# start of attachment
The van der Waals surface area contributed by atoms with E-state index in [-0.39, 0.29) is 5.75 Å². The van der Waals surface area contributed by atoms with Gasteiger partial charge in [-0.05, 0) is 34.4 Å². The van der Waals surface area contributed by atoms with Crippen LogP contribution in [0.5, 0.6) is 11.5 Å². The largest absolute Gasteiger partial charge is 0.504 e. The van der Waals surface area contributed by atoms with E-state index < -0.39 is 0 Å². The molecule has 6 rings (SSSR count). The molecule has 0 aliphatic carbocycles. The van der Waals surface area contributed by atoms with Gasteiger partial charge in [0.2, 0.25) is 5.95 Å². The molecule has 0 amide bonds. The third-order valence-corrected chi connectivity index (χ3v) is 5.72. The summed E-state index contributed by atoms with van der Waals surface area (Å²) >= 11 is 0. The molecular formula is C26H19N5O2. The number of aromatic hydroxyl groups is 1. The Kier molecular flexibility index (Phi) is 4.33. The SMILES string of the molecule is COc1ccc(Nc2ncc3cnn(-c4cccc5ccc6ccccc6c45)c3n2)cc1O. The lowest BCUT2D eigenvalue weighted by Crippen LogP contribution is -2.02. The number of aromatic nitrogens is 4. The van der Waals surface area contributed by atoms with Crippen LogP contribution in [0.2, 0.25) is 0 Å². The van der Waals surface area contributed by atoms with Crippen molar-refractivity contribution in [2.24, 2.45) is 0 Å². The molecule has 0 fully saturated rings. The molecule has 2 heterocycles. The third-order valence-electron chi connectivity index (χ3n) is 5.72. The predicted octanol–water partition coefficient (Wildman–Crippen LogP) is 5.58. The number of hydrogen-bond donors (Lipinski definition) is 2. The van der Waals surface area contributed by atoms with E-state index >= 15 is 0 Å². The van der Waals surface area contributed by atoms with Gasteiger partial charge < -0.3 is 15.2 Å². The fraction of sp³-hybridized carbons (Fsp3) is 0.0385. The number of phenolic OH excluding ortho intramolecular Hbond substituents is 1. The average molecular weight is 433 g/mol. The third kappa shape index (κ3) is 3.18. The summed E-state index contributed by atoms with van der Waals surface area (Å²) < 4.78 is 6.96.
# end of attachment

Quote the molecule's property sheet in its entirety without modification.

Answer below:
The van der Waals surface area contributed by atoms with E-state index in [-0.39, 0.29) is 5.75 Å². The van der Waals surface area contributed by atoms with Gasteiger partial charge in [-0.05, 0) is 34.4 Å². The van der Waals surface area contributed by atoms with Crippen LogP contribution in [0.5, 0.6) is 11.5 Å². The largest absolute Gasteiger partial charge is 0.504 e. The van der Waals surface area contributed by atoms with E-state index < -0.39 is 0 Å². The molecule has 6 rings (SSSR count). The molecule has 0 aliphatic carbocycles. The van der Waals surface area contributed by atoms with Gasteiger partial charge in [0.2, 0.25) is 5.95 Å². The molecule has 0 amide bonds. The third-order valence-corrected chi connectivity index (χ3v) is 5.72. The summed E-state index contributed by atoms with van der Waals surface area (Å²) >= 11 is 0. The molecular formula is C26H19N5O2. The number of aromatic hydroxyl groups is 1. The Kier molecular flexibility index (Phi) is 4.33. The SMILES string of the molecule is COc1ccc(Nc2ncc3cnn(-c4cccc5ccc6ccccc6c45)c3n2)cc1O. The lowest BCUT2D eigenvalue weighted by Crippen LogP contribution is -2.02. The number of aromatic nitrogens is 4. The van der Waals surface area contributed by atoms with Crippen LogP contribution in [0.2, 0.25) is 0 Å². The van der Waals surface area contributed by atoms with Crippen molar-refractivity contribution in [2.24, 2.45) is 0 Å². The molecule has 0 fully saturated rings. The molecule has 2 heterocycles. The third-order valence-electron chi connectivity index (χ3n) is 5.72. The predicted octanol–water partition coefficient (Wildman–Crippen LogP) is 5.58. The number of hydrogen-bond donors (Lipinski definition) is 2. The van der Waals surface area contributed by atoms with E-state index >= 15 is 0 Å². The van der Waals surface area contributed by atoms with Gasteiger partial charge < -0.3 is 15.2 Å². The fraction of sp³-hybridized carbons (Fsp3) is 0.0385. The number of phenolic OH excluding ortho intramolecular Hbond substituents is 1. The average molecular weight is 433 g/mol. The third kappa shape index (κ3) is 3.18. The summed E-state index contributed by atoms with van der Waals surface area (Å²) < 4.78 is 6.96.